Named for the Roman Goddess of dawn, Aurora, and the Greek word for north wind, Boreas, Aurora Borealis events originate with the sun and are carried to Earth on solar winds.
Notice the seal skin boats in front of the snow fence in this photo looking northwest along the lagoon at Point Hope. The most common color for Northern Lights is green – whitish green on nights of weak activity. Yellows, pinks, reds and purples are less common. Any color in the night sky is a thrill.
We have a phone tree set up so we can let each other know when the lights are out in force. When our phone woke us just after five AM this morning, we didn’t even pick up. We threw on warm clothes and coats (the windchill was below zero degrees Fahrenheit) put together the camera and tripod, and headed out the door.
We walked away from the town’s lights, to the darkness near the lagoon, and set up. We took these shots with a 15 second exposure. When the lights are active, they move, constantly changing shape and color.
WOW ! WOW ! and WOW !
Hi to you both and thanks for sharing this magical sight! Patti & Co.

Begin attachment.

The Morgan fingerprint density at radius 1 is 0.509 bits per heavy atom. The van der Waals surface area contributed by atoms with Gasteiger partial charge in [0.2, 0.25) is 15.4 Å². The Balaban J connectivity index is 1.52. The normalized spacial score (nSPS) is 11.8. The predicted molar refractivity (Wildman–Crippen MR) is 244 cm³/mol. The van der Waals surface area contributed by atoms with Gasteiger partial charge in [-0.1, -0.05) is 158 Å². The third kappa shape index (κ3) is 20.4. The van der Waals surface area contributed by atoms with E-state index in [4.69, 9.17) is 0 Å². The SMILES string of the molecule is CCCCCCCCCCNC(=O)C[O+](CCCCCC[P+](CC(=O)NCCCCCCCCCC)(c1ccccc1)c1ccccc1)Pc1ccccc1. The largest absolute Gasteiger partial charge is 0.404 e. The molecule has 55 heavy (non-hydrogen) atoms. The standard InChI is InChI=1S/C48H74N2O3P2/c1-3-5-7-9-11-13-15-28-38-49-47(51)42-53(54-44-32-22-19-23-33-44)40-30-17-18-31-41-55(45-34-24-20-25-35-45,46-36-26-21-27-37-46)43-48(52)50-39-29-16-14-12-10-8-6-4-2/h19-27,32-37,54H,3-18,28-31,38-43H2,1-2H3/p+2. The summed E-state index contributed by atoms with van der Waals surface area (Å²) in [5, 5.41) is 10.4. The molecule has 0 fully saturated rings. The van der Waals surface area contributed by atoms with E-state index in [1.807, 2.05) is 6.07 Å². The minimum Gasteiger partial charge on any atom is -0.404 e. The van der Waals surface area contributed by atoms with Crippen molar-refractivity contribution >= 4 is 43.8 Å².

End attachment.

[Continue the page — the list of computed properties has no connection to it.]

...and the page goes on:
Reblogged this on filmcamera999.
Thanks for the reblog!
I love you guys!!
Just tell us what we need to ask Santa for this Christmas!
Hey, if you ever want to switch lives just ask! Those pics were amazing!!!!!!
beautiful pictures! I really hope to see them in person one day…
Hey Meredith! Hope you can come over Thanksgiving. Bring a camera. We’re seeing lots of wildlife lately!
Reblogged this on I Am with you always and commented:
On rare occassions the lights are this nice in Dawson Creek.
Thanks for the reblog, antarabesque!
Wow, amazing! I’d love to see the northern lights one day….
They were out in force again tonight.
I looovvveee the Northern Lights. I rarely get to see them. I’ve only ever seen them in northern Minnesota, and they usually appear to be white or only slightly tinted green. That you can capture the lights on film makes it pretty clear how fantastic they must look in person. Thank you for sharing!
Thanks for reading, Amanda. Yes, they are fantastic – something we’d really been hoping to see when we moved up to Alaska!
Great shots and blog
Thanks for reading!
Amazing, absolutely amazing. To see the real thing must be breathtaking.
these are gorgeous! we missed out on the lights while in iceland and always hope to get the chance and try again.
Thanks! I guess a lot of life is like fishing… it’s the one’s you Don’t catch that keep you going back. The lights are amazing!